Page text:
Book Review: 1972


Llywelyn, Morgan

Tom Doherty Associates, 2005

1972 was a heavily discounted book that I picked up more casually than usual for me, even from the bargain bin – a quick glance at a couple of paragraphs and I decided it was worth picking up.  Like with many books bought in such an off-the-cuff fashion I probably wouldn’t have bought it on a closer inspection, but overall it was still worth reading.

It’s a work of historical fiction set in Ireland during the 50’s and 60’s, up to the culmination of the title, 1972.  From the cover it is described as part of a series essentially following the fortunes of a family through the “interesting” times of Ireland’s history.  In this case, the grandson of a “hero” of 1916 is trained up as an Irish Republican and, having been given his grandfather’s rifle, slips away to join the IRA.  He enjoys the camraderie and the sense of adventure, but one night in the 50’s he is part of an attack and shoots a constable while his best friend dies in his arms.  He becomes a top explosives expert and is constantly on-call to various units while at the same time he goes to college and eventually discovers an interest in photography, gives up “active” service to essentially become a propaganda photographer, earns a degree in journalism, and begins to see his cause in light of other international civil rights causes.  He alternates between regular free-lance photojournalism and that helpful to his cause, skirting a line between being a typical free-lancer and a politically focused one.   Things quite down, he buys a house, gets married, and settles down, but keeps his interest.  Sensing there will be trouble at a march in Derry, he takes his cameras and is present at “Bloody Sunday” – and on his way home stops by the family farmhouse to reclaim the guns he had hidden there when he laid them down years ago.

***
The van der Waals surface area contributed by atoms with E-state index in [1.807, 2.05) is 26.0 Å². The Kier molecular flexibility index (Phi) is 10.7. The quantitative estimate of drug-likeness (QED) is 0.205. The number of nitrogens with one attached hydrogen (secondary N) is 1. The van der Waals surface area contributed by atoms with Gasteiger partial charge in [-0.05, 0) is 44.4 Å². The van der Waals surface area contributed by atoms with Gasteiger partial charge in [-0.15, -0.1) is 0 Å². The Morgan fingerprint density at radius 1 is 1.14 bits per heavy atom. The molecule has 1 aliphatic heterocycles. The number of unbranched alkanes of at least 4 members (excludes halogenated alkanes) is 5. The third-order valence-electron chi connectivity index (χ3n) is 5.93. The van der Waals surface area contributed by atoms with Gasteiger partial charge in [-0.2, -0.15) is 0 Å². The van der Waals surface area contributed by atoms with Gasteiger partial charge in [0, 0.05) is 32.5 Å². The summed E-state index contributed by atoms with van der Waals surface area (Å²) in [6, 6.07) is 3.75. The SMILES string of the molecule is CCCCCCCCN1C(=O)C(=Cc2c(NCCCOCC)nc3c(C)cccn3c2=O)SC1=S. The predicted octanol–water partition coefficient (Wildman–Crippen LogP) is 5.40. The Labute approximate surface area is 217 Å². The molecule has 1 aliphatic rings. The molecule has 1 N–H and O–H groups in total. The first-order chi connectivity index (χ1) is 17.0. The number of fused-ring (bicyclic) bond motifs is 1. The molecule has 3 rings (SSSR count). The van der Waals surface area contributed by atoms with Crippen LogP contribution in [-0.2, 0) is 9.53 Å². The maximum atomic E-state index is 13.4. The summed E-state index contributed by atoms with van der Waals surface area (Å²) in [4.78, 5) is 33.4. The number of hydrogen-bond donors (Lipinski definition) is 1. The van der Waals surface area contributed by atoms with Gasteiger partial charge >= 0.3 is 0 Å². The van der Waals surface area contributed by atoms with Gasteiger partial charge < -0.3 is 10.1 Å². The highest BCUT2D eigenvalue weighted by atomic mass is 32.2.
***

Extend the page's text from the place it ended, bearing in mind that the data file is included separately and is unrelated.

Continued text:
That’s about it.  The style took some getting used to, and I never quite did.

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